How the contract stalemate could imperil the Andrew Jackson rock band
Christostomos Argerakis, a music teacher at Andrew Jackson Elementary School, has a question for both the School Reform Commission and his union’s leadership:
Why aren’t you meeting all day, every day, until you reach a contract agreement?
Argerakis, 46, is one of the victims of the four-year stalemate, unprecedented in the history of the city. During that time teachers like him have seen no raises, nor have they received bumps in pay for accumulating experience and additional coursework, both promised under the terms of the expired pact.
Now, Argerakis is determined to use his visibility to draw attention to the plight of teachers like him in trying to force a settlement. Simply put, he’s not sure how much longer he can go on like this – working extra hours on his own dime rehearsing and playing gigs with his middle school band, giving private drum lessons four nights a week, and teaching a one-credit course at his alma mater, the University of the Arts.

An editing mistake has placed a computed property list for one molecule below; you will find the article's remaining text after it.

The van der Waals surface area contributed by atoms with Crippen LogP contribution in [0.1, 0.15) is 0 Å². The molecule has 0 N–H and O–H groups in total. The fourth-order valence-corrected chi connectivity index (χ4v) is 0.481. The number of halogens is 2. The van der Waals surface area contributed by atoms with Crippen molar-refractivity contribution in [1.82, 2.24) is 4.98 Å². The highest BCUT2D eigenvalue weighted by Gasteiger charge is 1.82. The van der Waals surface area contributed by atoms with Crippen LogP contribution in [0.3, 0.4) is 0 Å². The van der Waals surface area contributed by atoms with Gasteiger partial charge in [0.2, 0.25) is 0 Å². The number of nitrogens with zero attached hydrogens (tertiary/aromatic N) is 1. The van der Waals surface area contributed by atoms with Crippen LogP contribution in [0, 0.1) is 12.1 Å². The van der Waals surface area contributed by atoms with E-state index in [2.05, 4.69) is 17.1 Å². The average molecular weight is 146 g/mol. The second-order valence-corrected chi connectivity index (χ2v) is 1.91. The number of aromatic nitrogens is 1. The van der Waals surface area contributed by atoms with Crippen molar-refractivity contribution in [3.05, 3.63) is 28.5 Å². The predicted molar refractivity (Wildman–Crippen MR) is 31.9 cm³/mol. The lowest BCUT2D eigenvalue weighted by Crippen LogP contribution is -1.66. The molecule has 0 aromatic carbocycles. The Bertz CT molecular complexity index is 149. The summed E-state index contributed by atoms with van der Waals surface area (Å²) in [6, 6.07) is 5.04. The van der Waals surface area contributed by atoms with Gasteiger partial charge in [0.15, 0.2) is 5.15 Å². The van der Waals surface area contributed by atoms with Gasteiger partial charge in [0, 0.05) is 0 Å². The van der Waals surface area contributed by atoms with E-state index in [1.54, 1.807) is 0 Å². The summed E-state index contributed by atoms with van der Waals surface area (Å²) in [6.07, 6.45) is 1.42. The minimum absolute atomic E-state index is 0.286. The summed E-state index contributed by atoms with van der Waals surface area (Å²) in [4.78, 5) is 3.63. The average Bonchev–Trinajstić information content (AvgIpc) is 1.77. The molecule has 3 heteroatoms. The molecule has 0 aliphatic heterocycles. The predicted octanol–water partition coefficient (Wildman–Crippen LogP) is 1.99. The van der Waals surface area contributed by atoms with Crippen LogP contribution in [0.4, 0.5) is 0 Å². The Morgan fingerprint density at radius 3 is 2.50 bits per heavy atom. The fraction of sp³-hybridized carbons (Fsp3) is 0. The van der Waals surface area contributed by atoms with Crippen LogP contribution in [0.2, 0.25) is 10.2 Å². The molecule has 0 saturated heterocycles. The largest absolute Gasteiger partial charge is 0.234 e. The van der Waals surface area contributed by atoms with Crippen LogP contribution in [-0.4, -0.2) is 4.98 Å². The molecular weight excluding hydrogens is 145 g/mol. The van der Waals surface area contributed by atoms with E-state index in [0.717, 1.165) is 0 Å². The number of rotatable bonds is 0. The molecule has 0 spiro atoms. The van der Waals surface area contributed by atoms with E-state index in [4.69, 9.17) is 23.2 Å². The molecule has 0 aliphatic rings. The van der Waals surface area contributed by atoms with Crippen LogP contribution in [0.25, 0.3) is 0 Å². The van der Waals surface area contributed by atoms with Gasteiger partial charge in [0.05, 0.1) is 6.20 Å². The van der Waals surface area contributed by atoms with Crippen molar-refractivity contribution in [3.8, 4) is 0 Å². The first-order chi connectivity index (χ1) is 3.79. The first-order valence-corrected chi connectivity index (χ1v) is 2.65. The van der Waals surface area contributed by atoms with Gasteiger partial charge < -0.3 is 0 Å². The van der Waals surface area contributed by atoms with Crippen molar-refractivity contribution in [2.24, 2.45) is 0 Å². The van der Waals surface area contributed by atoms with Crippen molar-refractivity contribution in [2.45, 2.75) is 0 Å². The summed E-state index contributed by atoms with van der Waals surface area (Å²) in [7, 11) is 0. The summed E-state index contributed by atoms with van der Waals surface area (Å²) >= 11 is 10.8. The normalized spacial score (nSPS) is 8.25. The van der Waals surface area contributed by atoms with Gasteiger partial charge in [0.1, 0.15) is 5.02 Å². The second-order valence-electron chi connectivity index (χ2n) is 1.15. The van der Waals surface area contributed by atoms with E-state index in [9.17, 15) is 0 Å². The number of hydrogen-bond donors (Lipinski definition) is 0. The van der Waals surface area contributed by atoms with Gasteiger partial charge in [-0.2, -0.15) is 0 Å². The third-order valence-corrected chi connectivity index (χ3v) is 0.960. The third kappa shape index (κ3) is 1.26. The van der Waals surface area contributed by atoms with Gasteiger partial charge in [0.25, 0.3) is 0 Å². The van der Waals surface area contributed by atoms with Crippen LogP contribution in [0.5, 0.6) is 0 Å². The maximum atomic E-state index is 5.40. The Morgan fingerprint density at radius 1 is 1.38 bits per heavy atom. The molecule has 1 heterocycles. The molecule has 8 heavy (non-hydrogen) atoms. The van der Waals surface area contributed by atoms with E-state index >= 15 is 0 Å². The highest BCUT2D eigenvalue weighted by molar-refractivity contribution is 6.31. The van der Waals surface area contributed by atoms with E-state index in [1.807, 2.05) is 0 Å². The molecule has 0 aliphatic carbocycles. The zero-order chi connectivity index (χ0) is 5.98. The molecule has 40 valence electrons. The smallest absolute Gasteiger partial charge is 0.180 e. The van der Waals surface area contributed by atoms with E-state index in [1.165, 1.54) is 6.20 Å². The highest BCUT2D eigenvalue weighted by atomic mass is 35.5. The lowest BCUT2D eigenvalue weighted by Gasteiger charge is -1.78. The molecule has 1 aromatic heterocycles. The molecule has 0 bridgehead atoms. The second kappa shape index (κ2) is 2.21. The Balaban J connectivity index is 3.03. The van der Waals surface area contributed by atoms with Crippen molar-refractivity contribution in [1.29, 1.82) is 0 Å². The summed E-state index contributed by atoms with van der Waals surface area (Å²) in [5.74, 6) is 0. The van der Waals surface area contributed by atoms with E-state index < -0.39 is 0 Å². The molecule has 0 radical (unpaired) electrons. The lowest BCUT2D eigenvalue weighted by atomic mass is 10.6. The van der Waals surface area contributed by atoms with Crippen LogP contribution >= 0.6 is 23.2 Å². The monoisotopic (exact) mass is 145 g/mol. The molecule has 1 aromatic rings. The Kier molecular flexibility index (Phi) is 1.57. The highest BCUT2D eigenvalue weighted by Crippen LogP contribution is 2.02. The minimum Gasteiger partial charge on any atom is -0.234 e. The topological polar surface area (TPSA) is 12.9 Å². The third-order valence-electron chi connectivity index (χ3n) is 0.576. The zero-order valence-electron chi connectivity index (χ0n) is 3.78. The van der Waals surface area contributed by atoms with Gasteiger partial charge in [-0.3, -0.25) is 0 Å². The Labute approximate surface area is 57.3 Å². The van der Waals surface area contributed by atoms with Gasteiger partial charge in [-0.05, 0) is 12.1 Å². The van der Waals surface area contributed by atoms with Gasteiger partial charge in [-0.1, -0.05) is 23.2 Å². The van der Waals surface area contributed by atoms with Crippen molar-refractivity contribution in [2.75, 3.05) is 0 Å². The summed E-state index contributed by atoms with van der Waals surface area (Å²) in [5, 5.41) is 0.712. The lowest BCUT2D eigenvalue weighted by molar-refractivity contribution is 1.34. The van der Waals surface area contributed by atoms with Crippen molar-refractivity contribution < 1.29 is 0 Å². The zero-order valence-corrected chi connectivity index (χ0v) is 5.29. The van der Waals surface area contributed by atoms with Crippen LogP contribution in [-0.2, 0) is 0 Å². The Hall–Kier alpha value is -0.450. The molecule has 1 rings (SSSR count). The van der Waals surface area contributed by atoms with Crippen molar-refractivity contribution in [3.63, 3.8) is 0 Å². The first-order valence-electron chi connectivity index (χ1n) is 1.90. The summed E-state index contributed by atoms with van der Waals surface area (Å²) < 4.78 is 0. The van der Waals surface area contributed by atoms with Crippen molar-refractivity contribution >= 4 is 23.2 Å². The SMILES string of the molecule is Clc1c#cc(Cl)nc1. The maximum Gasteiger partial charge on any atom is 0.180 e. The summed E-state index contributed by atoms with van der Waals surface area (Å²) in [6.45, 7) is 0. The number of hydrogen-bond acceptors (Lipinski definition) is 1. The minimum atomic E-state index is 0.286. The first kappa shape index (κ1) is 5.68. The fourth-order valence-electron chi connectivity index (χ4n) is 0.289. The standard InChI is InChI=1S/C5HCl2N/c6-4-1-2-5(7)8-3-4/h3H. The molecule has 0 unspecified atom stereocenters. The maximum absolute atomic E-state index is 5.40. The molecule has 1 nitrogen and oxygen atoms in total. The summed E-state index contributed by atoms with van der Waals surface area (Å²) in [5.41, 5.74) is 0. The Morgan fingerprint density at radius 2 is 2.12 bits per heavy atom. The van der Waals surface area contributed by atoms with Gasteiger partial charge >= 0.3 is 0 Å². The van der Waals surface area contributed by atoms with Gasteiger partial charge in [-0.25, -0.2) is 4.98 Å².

While there is some grant and foundation money – which he has raised – supporting the band, his school has little or no extra-curricular money to give teachers for working on afterschool activities.
“I don’t make my bills even close with my School District salary,” he said. “It’s about a 15-hour day for me, out of necessity,” he said.
The documentary’s director, Ben Kalina, is a neighborhood resident who decided he wanted to “humanize” the District’s continual money woes and the consequences of the contract stalemate.
“This is about people,” he said. “What does it take to be able to do for kids what they deserve?”
With nine years’ experience and a Master’s plus 30 credits, Argerakis, known as Mr. A, is getting paid as a fifth-year teacher with just a Master’s degree. “If we start the next school year with no contract and no changes in pay, I’ll be at a discrepancy of $19,000,” he said – what he should be earning, vs. what he actually is earning. As for how much total income he has lost over the past four years during the stalemate, he estimates it at nearly $40,000.